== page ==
The positive closure arrangement is best described by reference to both FIGS. 3 and 4, which illustrate the carton blank 30 and the liner blank 60, respectively. In particular, the die-cut portion 78 of FIG. 4, including the proximal flap 80 and the distal island portion 82, is designed to be such that the island portion 82 may be adhered in a fixed manner to the inside surface of the front panel 34 of FIG. 3 to the right of the tear-strip 24 generally in a position indicated in dashed lines by the numeral 82'. The arrangement is such that when the recloseable liner-carton assembly of FIG. 1 is formed using the carton and liner blanks of FIGS. 3 and 4 and the carton 10 is initially opened by tearing away the tear-strip 24 and upwardly raising the lid 28 thereof, the island portion 82 on the cut-out portion 78 of the liner blank 60 breaks free of its restricting nicks and remains attached to the lid 28 about the inner surface of the front panel 34 of the carton blank 30 at position 82'.
A key advantage with respect to the above-described flap arrangement using the die-cut portion 78 is that when the carton formed from the blank 30 is opened by raising the lid 28, the proximal flap 80 is also rotated outwardly and upwardly. Subsequently, when the carton is closed by replacing the lid to its initial closed position, the island portion 82 depresses the proximal flap 80 in a downward direction. More importantly, when the lid is closed down to such an extent that the island portion 82 moves down beyond the extension of the proximal flap 80, the island portion 82 snaps into a locked position and is restrained from upward movement by the confining action of the proximal flap 80 exerted upon the opposing transverse edge of the island portion 82.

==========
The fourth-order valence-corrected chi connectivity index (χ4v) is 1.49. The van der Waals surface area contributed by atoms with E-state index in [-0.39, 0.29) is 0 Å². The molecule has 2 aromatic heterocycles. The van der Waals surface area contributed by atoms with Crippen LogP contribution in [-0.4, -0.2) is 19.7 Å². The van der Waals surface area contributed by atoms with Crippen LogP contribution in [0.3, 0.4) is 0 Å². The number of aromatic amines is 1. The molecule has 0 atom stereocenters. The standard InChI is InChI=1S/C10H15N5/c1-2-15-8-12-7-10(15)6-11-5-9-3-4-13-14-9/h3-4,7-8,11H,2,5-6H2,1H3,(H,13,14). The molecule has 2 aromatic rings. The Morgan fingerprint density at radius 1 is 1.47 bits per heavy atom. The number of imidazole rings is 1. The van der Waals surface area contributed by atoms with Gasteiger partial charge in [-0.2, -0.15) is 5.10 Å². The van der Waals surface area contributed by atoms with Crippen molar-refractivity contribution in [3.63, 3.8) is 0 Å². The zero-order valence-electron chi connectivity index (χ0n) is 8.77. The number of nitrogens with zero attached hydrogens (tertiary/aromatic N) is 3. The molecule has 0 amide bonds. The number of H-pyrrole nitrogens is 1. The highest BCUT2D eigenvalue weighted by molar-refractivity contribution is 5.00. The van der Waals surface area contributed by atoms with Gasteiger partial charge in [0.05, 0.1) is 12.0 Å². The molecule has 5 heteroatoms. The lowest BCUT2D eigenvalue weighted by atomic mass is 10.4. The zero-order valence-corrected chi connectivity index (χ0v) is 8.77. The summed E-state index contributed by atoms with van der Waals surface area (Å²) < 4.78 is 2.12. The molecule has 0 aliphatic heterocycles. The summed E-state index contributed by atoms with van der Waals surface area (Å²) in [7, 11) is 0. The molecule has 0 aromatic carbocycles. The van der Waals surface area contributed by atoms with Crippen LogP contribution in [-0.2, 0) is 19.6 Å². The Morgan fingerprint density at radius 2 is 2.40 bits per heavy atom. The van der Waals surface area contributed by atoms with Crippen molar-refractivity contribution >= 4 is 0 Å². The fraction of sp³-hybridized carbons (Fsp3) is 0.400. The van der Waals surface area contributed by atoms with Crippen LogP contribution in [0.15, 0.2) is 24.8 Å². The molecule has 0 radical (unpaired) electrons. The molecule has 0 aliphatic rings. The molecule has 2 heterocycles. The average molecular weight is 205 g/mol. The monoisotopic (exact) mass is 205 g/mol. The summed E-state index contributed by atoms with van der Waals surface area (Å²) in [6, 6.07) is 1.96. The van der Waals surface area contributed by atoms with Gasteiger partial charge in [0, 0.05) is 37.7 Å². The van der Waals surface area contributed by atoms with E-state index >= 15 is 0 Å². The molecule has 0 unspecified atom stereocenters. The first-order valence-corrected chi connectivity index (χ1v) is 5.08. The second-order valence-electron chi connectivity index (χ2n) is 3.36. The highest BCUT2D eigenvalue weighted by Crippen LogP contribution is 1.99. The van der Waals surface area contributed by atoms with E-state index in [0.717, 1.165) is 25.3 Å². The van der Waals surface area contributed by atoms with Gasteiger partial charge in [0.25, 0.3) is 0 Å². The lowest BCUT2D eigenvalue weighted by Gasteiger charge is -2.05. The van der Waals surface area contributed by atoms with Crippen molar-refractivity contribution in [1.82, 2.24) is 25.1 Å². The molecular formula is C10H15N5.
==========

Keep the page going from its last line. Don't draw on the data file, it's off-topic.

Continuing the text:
As a result, the reclosed lid can only be opened by the exertion of a direct force sufficient to snap the island portion 82 back out of engagement with the proximal flap 80 by virtue of the upward and outward rotation thereof due to the opening of the lid. It will, of course, be recognized that the above-described "snap" action undergone by the island portion 82 relative to the proximal flap 80 as the lid 28 of the carton 10 is reclosed provides positive tactile as well as audible feedback indicative of effective reclosing and, more importantly, locking of the lid 28 relative to the base section 26 of the carton 10.
It should be noted that the manner in which the liner-carton assembly shown in FIG. 1 is assembled from the carton blank 30 and liner blank 60 is fairly conventional except for the above-described manner according to which the overhanging flap 74 and the die-cut portion 78 (which may be viewed as including the proximal flap 80 and the island portion 82) is folded and fixedly adhered to the aforementioned portions of the carton and liner blank panels. The overall operations involved in assembling the carton blank 30 and the liner blank 60 into the liner-carton assembly are well-known to those skilled in the art of paperboard packaging containers and is, accordingly, not described in detail herein.